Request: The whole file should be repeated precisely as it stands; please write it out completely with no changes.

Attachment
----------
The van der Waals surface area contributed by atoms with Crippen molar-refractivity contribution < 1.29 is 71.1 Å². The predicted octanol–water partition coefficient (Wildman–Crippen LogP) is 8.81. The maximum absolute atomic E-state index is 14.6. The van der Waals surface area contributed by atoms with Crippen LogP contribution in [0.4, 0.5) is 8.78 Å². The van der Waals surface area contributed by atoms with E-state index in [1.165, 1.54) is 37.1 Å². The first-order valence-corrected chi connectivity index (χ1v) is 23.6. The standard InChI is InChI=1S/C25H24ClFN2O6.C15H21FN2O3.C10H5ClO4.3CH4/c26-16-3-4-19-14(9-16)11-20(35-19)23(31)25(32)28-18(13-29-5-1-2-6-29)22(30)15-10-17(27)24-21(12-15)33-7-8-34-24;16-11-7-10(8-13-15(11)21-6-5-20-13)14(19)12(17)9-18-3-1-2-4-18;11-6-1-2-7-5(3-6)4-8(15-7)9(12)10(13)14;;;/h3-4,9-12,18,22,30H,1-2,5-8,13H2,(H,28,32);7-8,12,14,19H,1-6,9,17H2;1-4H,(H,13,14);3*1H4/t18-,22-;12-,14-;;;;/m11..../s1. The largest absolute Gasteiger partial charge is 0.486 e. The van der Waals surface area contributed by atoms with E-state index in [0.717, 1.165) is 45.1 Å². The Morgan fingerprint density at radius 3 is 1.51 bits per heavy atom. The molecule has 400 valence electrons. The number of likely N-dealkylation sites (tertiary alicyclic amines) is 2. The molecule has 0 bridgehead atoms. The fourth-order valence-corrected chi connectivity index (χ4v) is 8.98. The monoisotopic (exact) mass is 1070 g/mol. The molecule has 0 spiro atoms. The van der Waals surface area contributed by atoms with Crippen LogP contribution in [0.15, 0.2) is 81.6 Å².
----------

The van der Waals surface area contributed by atoms with Crippen molar-refractivity contribution < 1.29 is 71.1 Å². The predicted octanol–water partition coefficient (Wildman–Crippen LogP) is 8.81. The maximum absolute atomic E-state index is 14.6. The van der Waals surface area contributed by atoms with Crippen LogP contribution in [0.4, 0.5) is 8.78 Å². The van der Waals surface area contributed by atoms with E-state index in [1.165, 1.54) is 37.1 Å². The first-order valence-corrected chi connectivity index (χ1v) is 23.6. The standard InChI is InChI=1S/C25H24ClFN2O6.C15H21FN2O3.C10H5ClO4.3CH4/c26-16-3-4-19-14(9-16)11-20(35-19)23(31)25(32)28-18(13-29-5-1-2-6-29)22(30)15-10-17(27)24-21(12-15)33-7-8-34-24;16-11-7-10(8-13-15(11)21-6-5-20-13)14(19)12(17)9-18-3-1-2-4-18;11-6-1-2-7-5(3-6)4-8(15-7)9(12)10(13)14;;;/h3-4,9-12,18,22,30H,1-2,5-8,13H2,(H,28,32);7-8,12,14,19H,1-6,9,17H2;1-4H,(H,13,14);3*1H4/t18-,22-;12-,14-;;;;/m11..../s1. The largest absolute Gasteiger partial charge is 0.486 e. The van der Waals surface area contributed by atoms with E-state index in [0.717, 1.165) is 45.1 Å². The Morgan fingerprint density at radius 3 is 1.51 bits per heavy atom. The molecule has 400 valence electrons. The number of likely N-dealkylation sites (tertiary alicyclic amines) is 2. The molecule has 0 bridgehead atoms. The fourth-order valence-corrected chi connectivity index (χ4v) is 8.98. The monoisotopic (exact) mass is 1070 g/mol. The molecule has 0 spiro atoms. The van der Waals surface area contributed by atoms with Crippen LogP contribution in [0.15, 0.2) is 81.6 Å².